Tags

, , , , , , , , ,

I is for Ill-prepared.

To continue with the theme for everything writerly, I decided to share what it’s like to suddenly be published without any warning.

In June/July last year I wrote stories for a competition. Not all of the stories I planned at that time could be written – some of them just weren’t ready. But as I worked on the theme for the anthology, I found that others I’ve written before were a good fit.

I was still suffering from burnout and it took a lot of effort to get the right words on the page. But I did it. I even broke through the weird block I had about writing in Afrikaans. The day of the deadline, I sent in my polished manuscript.

I was sure that I wouldn’t win. After all, there were others with publish-ready manuscripts and a lot more comments and support on the website.

So I sort of forgot about it and continued with other projects.

On the night of the INK Gala Evening I felt a little let down: none of my friends could make the event, I had a horrible feeling that I wouldn’t win anything, it was a long way to drive, etc.

And then I got the biggest surprise of the year: my anthology had won the competition, people had loved reading it, I got a box full of printed copies of my book, the room was filled with envy (and pride from my writing friends there).

Eens… is my first published book. Mine. All mine.

But what was I supposed to do with this… this unplanned publication?

I told a writing friend a couple of weeks later that it was like an unplanned pregnancy. But I think it’s more like suddenly finding yourself responsible for a baby.

And it is.

This writing baby has to find a proper home. So, I got it on the publisher’s website as a print on demand. And I had them convert it into an ebook and sell it on Kobo.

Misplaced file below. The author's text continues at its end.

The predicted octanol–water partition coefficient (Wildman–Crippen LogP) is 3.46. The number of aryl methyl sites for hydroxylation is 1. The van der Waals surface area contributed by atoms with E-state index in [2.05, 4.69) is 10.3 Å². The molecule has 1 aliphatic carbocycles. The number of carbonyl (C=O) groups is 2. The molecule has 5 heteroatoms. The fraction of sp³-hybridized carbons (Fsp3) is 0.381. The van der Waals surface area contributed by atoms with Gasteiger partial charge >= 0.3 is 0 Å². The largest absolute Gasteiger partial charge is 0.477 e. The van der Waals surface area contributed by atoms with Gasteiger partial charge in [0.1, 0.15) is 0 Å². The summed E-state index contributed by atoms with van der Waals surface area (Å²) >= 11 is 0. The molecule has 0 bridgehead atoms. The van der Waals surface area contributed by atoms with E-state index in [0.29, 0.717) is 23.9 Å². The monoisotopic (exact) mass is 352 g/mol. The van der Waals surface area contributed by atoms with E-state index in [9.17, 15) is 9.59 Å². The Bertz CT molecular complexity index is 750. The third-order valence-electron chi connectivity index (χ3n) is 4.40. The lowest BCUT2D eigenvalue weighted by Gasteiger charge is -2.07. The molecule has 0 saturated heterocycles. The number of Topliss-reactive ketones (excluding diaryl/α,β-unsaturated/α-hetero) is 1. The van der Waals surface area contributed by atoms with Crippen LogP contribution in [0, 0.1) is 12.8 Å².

I was freaking out and I did the only thing I thought I could do: take the help offered.

In the months since, I’ve learned that I can hire professionals on Upwork to do all the things I thought I should go to a publishing partner to do. I learned that I don’t have to have the support of others to run my own author business. I can hire an entire team to do the things I cannot do – and I can get competitive prices.

I still get days where I feel like a fraud: what do I know about publishing anyway? What makes me think that my writing is good enough for someone to pay for it?

But I used some of my savings to turn that book into an audiobook (it’s in the final stages of “audio mastering” before it will be sold everywhere) and when I listen to my words read by someone else (or is it acting?), I can hear the genius that caused this anthology to win. And it chases away those doubts.

Hopefully the English version will be ready for sale in June/July. I’ll be doing a blog tour and all of that for both language editions at that time. Maybe then I’ll be a “real” author?

I still don’t know what I’m doing, but I’m learning from my own mistakes, from writing friends, from books I’ve bought to help and from doing what comes naturally. I even made a Pinterest storyboard for Eens…/Once… to make people excited for it (and perhaps myself?).

Winning the competition has given me something priceless: the confidence to become an Indie Author (sounds better than self-published author).

I’ve won other competitions too in 2017 and got published in anthologies along with other winning writers (see Cinderella Reimagined and Unbound) and they’ve helped too with the confidence thing.

I was ill-prepared for being published. I still fear failure and success. But I’m working on it.

What about you: do you fear success and failure? Have you ever been thrown into a situation you weren’t prepared for? I’ve set up a newsletter sign-up – you can get a free ebook – if you’d like to hear more about my writing adventures once a month (check the sidebar).

Sign up for my newsletter and receive a free ebook. I won’t share your information and I’ll only email you once a month with updates on new releases, special offers, and a bit of news.

Advertisements